Well Begun is Half Done

This column is aimed at those of you who either deliver presentations. A situation that deals with communication is a non-familial setting (as opposed to, say, a meeting with a co-worker whom you deal with on a daily basis). Delivering presentations involves apprehension on the part of the audience concerning the outcome. Is this meeting going to be worth my time? Am I going to be bored or excited? Will I like this person? The audience, or listener, in these circumstances experiences one of two emotions; nervous or comfortable. If the listener is comfortable, they will trust what you say, be engaged, cooperate with your suggestions, and speak well about you to others. If the listener is nervous, reverse all those responses.

 

Comfort is not only caused by a feeling that the listener likes the speaker, but that the speaker has behaved in such a way that the listener can trust that the experience itself will be pleasant. Essentially, the audience can relax because the speaker is confident and exudes an attitude that, not matter what may happen during the presentation, the speaker will remain in control and unflustered. In order to be comfortable, the listener has to know for certain that the worth of the presentation does not rest solely on the worth of the content, but in the quality of the delivery. Listeners may indeed become nervous if they are worried about how the content of a presentation might affect their lives (Will a new process be difficult to implement? Will a new policy be a hassle?). However, listeners can be just as nervous about whether the presentation itself will be difficult to endure. So nervousness isn’t just about what the speaker is likely to say, but about how well the speaker says it.

The nervous-or-comfortable reaction is the guiding force behind a listener’s decision making. If we like the messenger, we are more likely to follow the message. Sadly, many presenters approach their presentation incorrectly. They focus solely on the content, the meat, of the presentation. They ignore the fact that a listener will typically react with nervousness or comfort based, not on the entire presentation itself, but on the first thirty seconds of the presentation. If the first half-minute inspires a good response from the listener, you are in good shape. If, within the first thirty seconds, the audience is nervous about how well the rest of the experience will go, you have a lot of work to do to win back the crowd; if you can win them back at all.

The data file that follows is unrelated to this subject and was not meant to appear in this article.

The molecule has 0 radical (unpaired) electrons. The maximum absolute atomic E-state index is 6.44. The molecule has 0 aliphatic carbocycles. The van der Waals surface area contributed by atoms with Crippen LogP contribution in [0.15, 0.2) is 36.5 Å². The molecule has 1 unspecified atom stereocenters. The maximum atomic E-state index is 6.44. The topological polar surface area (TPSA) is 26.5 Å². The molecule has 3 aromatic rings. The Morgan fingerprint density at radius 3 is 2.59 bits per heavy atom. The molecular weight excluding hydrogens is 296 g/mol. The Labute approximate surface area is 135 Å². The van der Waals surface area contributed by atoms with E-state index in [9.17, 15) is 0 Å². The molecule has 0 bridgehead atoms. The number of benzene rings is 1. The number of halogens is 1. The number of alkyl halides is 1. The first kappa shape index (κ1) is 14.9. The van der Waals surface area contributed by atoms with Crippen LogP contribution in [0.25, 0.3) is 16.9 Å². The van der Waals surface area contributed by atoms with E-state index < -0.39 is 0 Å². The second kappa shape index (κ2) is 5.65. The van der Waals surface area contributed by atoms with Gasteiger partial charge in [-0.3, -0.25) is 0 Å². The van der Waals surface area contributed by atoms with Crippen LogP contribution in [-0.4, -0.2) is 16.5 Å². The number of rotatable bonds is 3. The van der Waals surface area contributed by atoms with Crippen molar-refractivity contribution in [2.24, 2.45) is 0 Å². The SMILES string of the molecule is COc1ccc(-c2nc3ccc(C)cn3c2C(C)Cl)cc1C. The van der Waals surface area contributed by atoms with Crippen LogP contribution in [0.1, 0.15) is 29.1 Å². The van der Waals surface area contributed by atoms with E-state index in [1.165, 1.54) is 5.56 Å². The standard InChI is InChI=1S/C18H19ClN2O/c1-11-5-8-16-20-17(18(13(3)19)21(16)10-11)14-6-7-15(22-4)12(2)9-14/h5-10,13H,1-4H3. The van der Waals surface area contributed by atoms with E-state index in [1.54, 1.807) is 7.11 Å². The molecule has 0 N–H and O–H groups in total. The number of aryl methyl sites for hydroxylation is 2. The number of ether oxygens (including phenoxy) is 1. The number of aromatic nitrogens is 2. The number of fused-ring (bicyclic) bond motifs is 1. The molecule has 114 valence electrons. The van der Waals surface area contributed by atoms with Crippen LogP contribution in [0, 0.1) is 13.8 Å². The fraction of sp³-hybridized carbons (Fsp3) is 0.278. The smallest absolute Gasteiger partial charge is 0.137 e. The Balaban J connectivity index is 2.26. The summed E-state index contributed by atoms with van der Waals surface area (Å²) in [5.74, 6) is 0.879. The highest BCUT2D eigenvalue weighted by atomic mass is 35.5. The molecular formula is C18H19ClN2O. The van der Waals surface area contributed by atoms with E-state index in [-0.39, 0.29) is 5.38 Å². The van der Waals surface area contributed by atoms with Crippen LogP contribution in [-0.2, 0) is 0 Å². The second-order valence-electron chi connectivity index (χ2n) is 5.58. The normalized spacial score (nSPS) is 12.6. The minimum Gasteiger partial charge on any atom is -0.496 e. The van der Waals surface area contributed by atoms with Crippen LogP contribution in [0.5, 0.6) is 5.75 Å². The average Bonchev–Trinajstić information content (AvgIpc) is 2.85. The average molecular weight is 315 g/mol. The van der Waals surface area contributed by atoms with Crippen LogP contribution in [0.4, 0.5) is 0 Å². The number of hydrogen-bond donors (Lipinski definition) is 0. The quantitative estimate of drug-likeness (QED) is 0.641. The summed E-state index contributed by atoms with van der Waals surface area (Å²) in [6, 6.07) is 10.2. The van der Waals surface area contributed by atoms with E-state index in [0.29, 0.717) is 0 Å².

One way to correct this mistake is to follow the old adage, Well begun is half done (often attributed to Aristotle, but was an oft-used axiom long before his birth). Even though most audiences will judge whether an experience is worthwhile within a few moments, many presenters focus their attention of the middle of the presentation. While it is true that all the statistics, charts, graphs, and recommendations are important, they are worthless if people have checked out before you get to that part of the presentation. So giving some thought to your opening is certainly worth the effort. The first few lines of your presentation should not simply be an attempt to buy time to get to the point, but to put the audience in the best frame of mind for the outcome you want.

Think of the greatest speeches throughout history. Each had an desired outcome, and the opening lines supported that goal. When Franklin Delano Roosevelt gave his Pearl Harbor Address to the Nation, he needed congress and the public to support his appeal to declare war; “Yesterday, December 7, 1941, a date which will live in infamy…” did that. When Martin Luther King needed to inspire unity for civil rights at a time when it was dangerous for minorities to advocate for themselves, his I Have a Dream speech began with, “I am happy to join with you today in what will go down in history as the greatest demonstration for freedom in the history of our nation.” And when Abraham Lincoln wanted his audience to reflect on the tragedy of war, as well as to honor those who had fallen, he created The Gettysburg Address, what is considered to be one of the greatest speeches in modern history; opening with, “Four score and seven years ago, our fathers brought forth on this continent a new nation…” None of these speeches started with, “Hello everyone. Thank you for having me, it is a pleasure to speak to you today.”

Of course, it would be foolish to suggest that workplace presentations should be approached with the same sense of grandeur or gravity as world leaders addressing matters affecting the country or the world, but the job of every orator is to put the audience in the best frame of mind; to instill comfort from the outset that the presentation will be worthwhile, as well as worth listening to. If your first few lines are just a weak jumble of sentences, you show the audience you haven’t given the effort to justify asking for their attention. Give the first few lines of your presentation, pitch, or speech the respect they deserve. If you do, the meat of the presentation will be better received by your audience.

 

Stevie Ray is a nationally recognized corporate speaker and trainer, helping companies improve communication skills, customer service, leadership, and team management.  He can be reached at www.stevierays.org or stevie@stevierays.org.

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